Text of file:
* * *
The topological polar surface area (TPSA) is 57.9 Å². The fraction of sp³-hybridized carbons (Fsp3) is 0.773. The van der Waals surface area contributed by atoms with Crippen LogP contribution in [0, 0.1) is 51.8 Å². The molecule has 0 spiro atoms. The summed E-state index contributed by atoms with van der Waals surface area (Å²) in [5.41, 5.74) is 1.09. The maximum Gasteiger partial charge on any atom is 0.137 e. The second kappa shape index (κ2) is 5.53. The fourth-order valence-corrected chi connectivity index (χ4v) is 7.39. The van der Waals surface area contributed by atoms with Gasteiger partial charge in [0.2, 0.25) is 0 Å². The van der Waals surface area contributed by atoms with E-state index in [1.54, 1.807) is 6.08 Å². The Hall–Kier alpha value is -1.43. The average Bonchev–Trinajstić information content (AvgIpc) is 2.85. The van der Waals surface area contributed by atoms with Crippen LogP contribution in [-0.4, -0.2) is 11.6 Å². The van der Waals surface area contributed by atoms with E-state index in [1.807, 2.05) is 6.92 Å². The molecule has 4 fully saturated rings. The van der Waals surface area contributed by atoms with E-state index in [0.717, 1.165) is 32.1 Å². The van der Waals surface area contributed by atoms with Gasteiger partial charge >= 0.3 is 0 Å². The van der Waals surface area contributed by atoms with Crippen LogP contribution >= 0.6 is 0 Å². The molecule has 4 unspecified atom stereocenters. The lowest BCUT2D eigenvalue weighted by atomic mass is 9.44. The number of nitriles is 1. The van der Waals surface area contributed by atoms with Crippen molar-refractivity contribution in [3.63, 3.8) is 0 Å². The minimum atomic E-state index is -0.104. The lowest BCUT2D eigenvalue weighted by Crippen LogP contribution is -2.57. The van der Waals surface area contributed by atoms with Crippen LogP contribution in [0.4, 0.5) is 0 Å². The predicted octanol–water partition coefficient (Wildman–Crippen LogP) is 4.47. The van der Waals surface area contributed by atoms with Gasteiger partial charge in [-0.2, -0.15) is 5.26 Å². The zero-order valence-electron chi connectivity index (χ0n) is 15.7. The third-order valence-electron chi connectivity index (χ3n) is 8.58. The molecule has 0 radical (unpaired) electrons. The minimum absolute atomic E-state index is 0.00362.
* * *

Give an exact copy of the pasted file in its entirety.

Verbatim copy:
The topological polar surface area (TPSA) is 57.9 Å². The fraction of sp³-hybridized carbons (Fsp3) is 0.773. The van der Waals surface area contributed by atoms with Crippen LogP contribution in [0, 0.1) is 51.8 Å². The molecule has 0 spiro atoms. The summed E-state index contributed by atoms with van der Waals surface area (Å²) in [5.41, 5.74) is 1.09. The maximum Gasteiger partial charge on any atom is 0.137 e. The second kappa shape index (κ2) is 5.53. The fourth-order valence-corrected chi connectivity index (χ4v) is 7.39. The van der Waals surface area contributed by atoms with Gasteiger partial charge in [0.2, 0.25) is 0 Å². The van der Waals surface area contributed by atoms with E-state index in [1.54, 1.807) is 6.08 Å². The Hall–Kier alpha value is -1.43. The average Bonchev–Trinajstić information content (AvgIpc) is 2.85. The van der Waals surface area contributed by atoms with Crippen LogP contribution in [-0.4, -0.2) is 11.6 Å². The van der Waals surface area contributed by atoms with E-state index in [1.807, 2.05) is 6.92 Å². The molecule has 4 fully saturated rings. The van der Waals surface area contributed by atoms with E-state index in [0.717, 1.165) is 32.1 Å². The van der Waals surface area contributed by atoms with Gasteiger partial charge >= 0.3 is 0 Å². The van der Waals surface area contributed by atoms with Crippen LogP contribution >= 0.6 is 0 Å². The molecule has 4 unspecified atom stereocenters. The lowest BCUT2D eigenvalue weighted by atomic mass is 9.44. The number of nitriles is 1. The van der Waals surface area contributed by atoms with Crippen molar-refractivity contribution in [3.63, 3.8) is 0 Å². The minimum atomic E-state index is -0.104. The lowest BCUT2D eigenvalue weighted by Crippen LogP contribution is -2.57. The van der Waals surface area contributed by atoms with Crippen LogP contribution in [0.4, 0.5) is 0 Å². The predicted octanol–water partition coefficient (Wildman–Crippen LogP) is 4.47. The van der Waals surface area contributed by atoms with Gasteiger partial charge in [-0.2, -0.15) is 5.26 Å². The zero-order valence-electron chi connectivity index (χ0n) is 15.7. The third-order valence-electron chi connectivity index (χ3n) is 8.58. The molecule has 0 radical (unpaired) electrons. The minimum absolute atomic E-state index is 0.00362.